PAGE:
As 2020 draws to a close, many breathe a collective sigh of relief. This year has been one massive headache after another. Between COVID-19, the Black Lives Matter campaigns, the wildfires, the Presidential election, and other events, 2020 has been a real roller-coaster.
People have undergone many trials, including the loss of jobs, homes, and loved ones. This writer’s heart and prayers are with the families of those who have passed.
The entire planet has been living differently for many months now, and it looks as though some aspects might not be changing. We must all adapt to this new world if we are to continue through the decade.
With the end of 2020 comes a time to reflect. To look back on the year and all its trials. For those of us receiving education—be it elementary, high school, college, or graduate-level—Things have certainly been…interesting.
“It’s been a weird year, just, in life—can’t really do anything right now. But also I’ve had grad school applications and interviews, and doing that all through a pandemic, and senior year in a pandemic has been so weird”, says senior Mary Debolt.
Exercise Science Major Grant Hertzler has similar thoughts: “Honestly, I feel…both excited and disappointed about all that has happened this year”.
Both students were asked how their personal lives were affect by the events of 2020.
“During all that Black Lives Matter stuff, me and all my friends got together…safely, we were all wearing masks, and we had a little protest…it was just great to see the whole community come together”, Mary states. “With COVID and everything, I mean, I just haven’t been able to see people really”.
“I would say…personally, I’m very much a social person…that’s one of the big things…restricting that has been hard”, Grant remarks.
Their academic years have also been affected by these events—the US COVID-19 shutdown began in March, and the aftereffects are still being felt.
Mary was concerned about the results of learning online: “Zoom classes are not ideal. I definitely feel like I’m not learning as much”. It can be harder to absorb information and concentrate via online classes—though SU is certainly doing its best.
“It’s [the year] definitely presented a lot of those challenges, like I said I had a hard time connecting with professors and everything like that to make myself feel successful and driven to really get things done and do what I need to, so I think that…in that way it kind of hurt me”, Grant admits. For many, socialization and face-to-face interaction are a huge help in learning. With the onset of the pandemic, that is no longer possible.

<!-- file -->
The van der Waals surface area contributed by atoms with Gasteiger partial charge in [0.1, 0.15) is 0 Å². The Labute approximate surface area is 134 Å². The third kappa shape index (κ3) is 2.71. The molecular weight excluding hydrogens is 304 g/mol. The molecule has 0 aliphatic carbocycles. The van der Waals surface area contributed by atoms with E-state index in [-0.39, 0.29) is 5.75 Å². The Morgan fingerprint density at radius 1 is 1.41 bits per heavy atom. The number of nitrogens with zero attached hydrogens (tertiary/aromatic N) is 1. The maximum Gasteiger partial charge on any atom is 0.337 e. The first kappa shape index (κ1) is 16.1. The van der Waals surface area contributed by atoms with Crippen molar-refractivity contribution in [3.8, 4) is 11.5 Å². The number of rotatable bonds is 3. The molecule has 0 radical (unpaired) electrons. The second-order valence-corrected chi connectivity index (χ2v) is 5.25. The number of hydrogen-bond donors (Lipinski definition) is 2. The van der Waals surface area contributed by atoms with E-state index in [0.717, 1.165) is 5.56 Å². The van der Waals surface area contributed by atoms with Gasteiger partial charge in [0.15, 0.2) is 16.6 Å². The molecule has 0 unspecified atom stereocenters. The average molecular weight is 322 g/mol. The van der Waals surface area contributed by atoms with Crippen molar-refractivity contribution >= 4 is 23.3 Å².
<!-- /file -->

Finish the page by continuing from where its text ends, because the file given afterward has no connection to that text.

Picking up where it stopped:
The differences between this year and the last are astounding, no matter where one looks. Many changes have occurred, and people will just have to adapt.
Mary talks about some of these differences: “Definitely…online classes…I’m also just, like, not doing anything on campus anymore…trying to stay in my apartment as much as I can”.
The social problems are more of Grant’s trial: “Again, just not having the ability to connect with other people…I think one of the things that makes SU special is that it’s a really close-knit community…and so that’s kind of lacking”.
And yet, with the end of the year comes hope for the next. With the vaccine in production and 2020 drawing to a close, many look forward to what 2021 presents. They are excited about the future.
“Graduating. And starting grad school”, Mary admits. For many, graduation is the next step in a longer journey. “[I’m] Definitely excited to go on to that chapter in my life”.
“Hopefully having a vaccine and being able to return to more of that…old way, of things. Being able to go see friends…being able to reconnect a lot more”. Grant’s hopes are shared by people across the globe as we all continue to weather this storm.
People at SU are preparing for the end of a semester, and the end of a year. With all the trials of 2020, the coming year may prove to be a better one. It is through adaptation and attention to health and safety that we as a global community will survive.